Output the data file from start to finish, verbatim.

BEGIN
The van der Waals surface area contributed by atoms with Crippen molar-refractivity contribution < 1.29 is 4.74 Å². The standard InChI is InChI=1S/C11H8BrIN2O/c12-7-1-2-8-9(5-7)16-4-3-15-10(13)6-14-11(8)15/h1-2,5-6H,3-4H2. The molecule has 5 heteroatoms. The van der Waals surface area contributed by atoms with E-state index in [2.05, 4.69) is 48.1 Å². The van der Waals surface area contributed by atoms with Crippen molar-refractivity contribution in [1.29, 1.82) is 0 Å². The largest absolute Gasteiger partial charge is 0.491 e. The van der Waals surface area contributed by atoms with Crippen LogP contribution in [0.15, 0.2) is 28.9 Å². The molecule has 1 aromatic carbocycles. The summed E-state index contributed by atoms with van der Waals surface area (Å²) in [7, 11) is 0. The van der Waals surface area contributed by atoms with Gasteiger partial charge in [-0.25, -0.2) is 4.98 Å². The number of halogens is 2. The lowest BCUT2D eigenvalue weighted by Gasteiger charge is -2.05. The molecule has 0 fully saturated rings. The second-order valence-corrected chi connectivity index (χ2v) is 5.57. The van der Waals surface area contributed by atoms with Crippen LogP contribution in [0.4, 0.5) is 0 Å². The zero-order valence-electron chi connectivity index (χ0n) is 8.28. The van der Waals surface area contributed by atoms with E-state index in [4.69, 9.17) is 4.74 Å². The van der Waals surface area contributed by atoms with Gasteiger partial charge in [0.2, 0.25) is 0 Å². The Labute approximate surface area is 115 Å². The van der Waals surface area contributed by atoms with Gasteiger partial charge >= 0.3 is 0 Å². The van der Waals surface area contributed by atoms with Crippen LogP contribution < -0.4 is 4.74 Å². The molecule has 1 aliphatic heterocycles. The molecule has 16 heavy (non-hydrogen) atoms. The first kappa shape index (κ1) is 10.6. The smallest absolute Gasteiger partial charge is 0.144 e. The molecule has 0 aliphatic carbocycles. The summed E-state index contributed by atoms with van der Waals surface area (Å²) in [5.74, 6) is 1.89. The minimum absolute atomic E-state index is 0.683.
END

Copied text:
The van der Waals surface area contributed by atoms with Crippen molar-refractivity contribution < 1.29 is 4.74 Å². The standard InChI is InChI=1S/C11H8BrIN2O/c12-7-1-2-8-9(5-7)16-4-3-15-10(13)6-14-11(8)15/h1-2,5-6H,3-4H2. The molecule has 5 heteroatoms. The van der Waals surface area contributed by atoms with E-state index in [2.05, 4.69) is 48.1 Å². The van der Waals surface area contributed by atoms with Crippen molar-refractivity contribution in [1.29, 1.82) is 0 Å². The largest absolute Gasteiger partial charge is 0.491 e. The van der Waals surface area contributed by atoms with Crippen LogP contribution in [0.15, 0.2) is 28.9 Å². The molecule has 1 aromatic carbocycles. The summed E-state index contributed by atoms with van der Waals surface area (Å²) in [7, 11) is 0. The van der Waals surface area contributed by atoms with Gasteiger partial charge in [-0.25, -0.2) is 4.98 Å². The number of halogens is 2. The lowest BCUT2D eigenvalue weighted by Gasteiger charge is -2.05. The molecule has 0 fully saturated rings. The second-order valence-corrected chi connectivity index (χ2v) is 5.57. The van der Waals surface area contributed by atoms with Crippen LogP contribution in [0.4, 0.5) is 0 Å². The zero-order valence-electron chi connectivity index (χ0n) is 8.28. The van der Waals surface area contributed by atoms with E-state index in [4.69, 9.17) is 4.74 Å². The van der Waals surface area contributed by atoms with Gasteiger partial charge in [0.2, 0.25) is 0 Å². The Labute approximate surface area is 115 Å². The van der Waals surface area contributed by atoms with Gasteiger partial charge >= 0.3 is 0 Å². The van der Waals surface area contributed by atoms with Crippen LogP contribution < -0.4 is 4.74 Å². The molecule has 1 aliphatic heterocycles. The molecule has 16 heavy (non-hydrogen) atoms. The first kappa shape index (κ1) is 10.6. The smallest absolute Gasteiger partial charge is 0.144 e. The molecule has 0 aliphatic carbocycles. The summed E-state index contributed by atoms with van der Waals surface area (Å²) in [5.74, 6) is 1.89. The minimum absolute atomic E-state index is 0.683.